Hyperglycemia and Not Hyperinsulinemia Mediates Diabetes-Induced Memory Cd8 T Cell Dysfunction
figureposted on 19.01.2022, 16:41 by Inga Kavazović, Mia Krapić, Ammarina Beumer-Chuwonpad, Bojan Polić, Tamara Turk Wensveen, Niels A. Lemmermann, Klaas P.J.M. van Gisbergen, Felix M. Wensveen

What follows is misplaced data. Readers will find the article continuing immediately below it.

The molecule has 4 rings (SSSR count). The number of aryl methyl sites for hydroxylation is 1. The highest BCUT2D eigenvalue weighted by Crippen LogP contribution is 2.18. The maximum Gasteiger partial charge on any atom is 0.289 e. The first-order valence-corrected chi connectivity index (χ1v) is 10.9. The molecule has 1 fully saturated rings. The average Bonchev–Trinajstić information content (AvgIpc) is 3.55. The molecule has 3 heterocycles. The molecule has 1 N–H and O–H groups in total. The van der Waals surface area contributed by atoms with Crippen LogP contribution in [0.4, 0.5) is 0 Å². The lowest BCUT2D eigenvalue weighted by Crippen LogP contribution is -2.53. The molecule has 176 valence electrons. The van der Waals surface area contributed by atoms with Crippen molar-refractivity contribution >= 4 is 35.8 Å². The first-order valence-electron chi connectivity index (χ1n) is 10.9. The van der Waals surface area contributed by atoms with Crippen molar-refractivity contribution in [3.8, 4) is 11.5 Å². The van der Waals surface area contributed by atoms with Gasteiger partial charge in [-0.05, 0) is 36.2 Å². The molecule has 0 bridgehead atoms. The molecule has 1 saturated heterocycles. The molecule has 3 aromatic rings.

Diabetes mellitus type 2 (T2D) causes an increased risk of morbidity and mortality in response to viral infection. T2D is characterized by hyperglycemia and is typically associated with insulin resistance and compensatory hyperinsulinemia. CD8 T cells express the insulin receptor and previously we have shown that insulin is able to directly modulate effector CD8 T cell function. We therefore hypothesized memory CD8 T cell responsiveness in context of T2D is negatively impacted by hyperinsulinemia or hyperglycemia. Using a mouse model for T2D we could show that memory CD8 T cell function was significantly reduced in response to re-challenge by viral infection or with melanoma cells. Basal insulin injection of mice increased GLUT-1 expression and glucose uptake in memory CD8 T cell precursors early after infection, which was prevented when these cells were deficient for the insulin receptor. However, neither insulin injection, nor insulin receptor deficiency resulted in a difference in metabolism, memory formation, cytokine production or recall responses of memory CD8 T cells compared to controls. Importantly, in context of obesity, insulin receptor deficiency on CD8 T cells did not affect the functional capacity of memory CD8 T cells. In contrast, we could show in vitro and in vivo that hyperglycemia significantly impairs the antiviral capacity of memory CD8 T cells. Our findings indicate that obesity impairs the memory CD8 T cell response against viral infection and cancer through the detrimental effects of hyperglycemia rather than hyperinsulinemia.